Cranial Nerves III Oculomotor IV Trochlear and VI Abducens

The principal functions of these nerves include ocular rotation, lid elevation (III), and pupillary constriction. CN III innervates the medial, inferior, and superior rectus muscles; the inferior oblique, which allows inward and upward gaze; and the levator palpebrae superioris muscle, which raises the upper eyelid. It also innervates the pupillary constrictor muscle. CN IV innervates the superior oblique muscle, which causes the eye to look inward and down. CN VI innervates the lateral rectus muscle.

To test ocular rotation, the patient should first be examined by looking straight ahead, to note any imbalances between the eyes. Next, ocular rotation of each eye is tested separately. First, abduction is tested with the patient following the examiner's finger horizontally; this tests the lateral rectus muscle. The patient then looks laterally and upward, to test the superior rectus, and downward, to test the inferior rectus. Adduction of the eye tests the medial rectus muscle. With the eye adducted, the patient looks up, to test the inferior oblique, and downward, to test the superior oblique.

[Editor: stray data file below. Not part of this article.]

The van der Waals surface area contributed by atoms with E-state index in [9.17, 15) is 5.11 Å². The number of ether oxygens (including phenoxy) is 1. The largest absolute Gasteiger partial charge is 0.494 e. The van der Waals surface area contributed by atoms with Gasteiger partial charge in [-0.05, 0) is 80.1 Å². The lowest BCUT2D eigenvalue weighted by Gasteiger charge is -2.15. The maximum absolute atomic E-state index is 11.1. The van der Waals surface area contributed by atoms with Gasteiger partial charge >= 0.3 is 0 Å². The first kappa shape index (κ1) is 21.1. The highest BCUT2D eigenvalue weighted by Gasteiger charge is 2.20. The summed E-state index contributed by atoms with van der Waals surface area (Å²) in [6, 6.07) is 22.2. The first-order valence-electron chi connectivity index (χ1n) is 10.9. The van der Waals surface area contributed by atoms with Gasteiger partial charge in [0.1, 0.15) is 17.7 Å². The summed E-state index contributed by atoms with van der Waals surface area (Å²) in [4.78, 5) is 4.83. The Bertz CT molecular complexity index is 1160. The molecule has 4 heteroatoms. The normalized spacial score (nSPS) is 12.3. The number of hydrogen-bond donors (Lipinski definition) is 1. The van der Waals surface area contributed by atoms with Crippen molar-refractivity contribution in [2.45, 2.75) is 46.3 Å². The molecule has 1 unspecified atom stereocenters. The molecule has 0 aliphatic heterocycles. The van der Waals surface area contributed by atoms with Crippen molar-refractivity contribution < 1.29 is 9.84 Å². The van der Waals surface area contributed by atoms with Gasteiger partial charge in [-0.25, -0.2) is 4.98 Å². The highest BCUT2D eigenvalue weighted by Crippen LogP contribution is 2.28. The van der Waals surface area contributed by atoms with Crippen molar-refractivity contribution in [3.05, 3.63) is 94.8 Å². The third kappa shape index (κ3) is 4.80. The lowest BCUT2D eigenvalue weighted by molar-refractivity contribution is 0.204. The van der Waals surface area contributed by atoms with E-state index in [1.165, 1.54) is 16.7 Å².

The pupils should be observed for symmetry. Most unequal pupils (anisocoria) are congenital and not clinically significant. The light reflex, direct and consensual, is checked by shining a bright light directly into the pupil. The response to light should be brisk.

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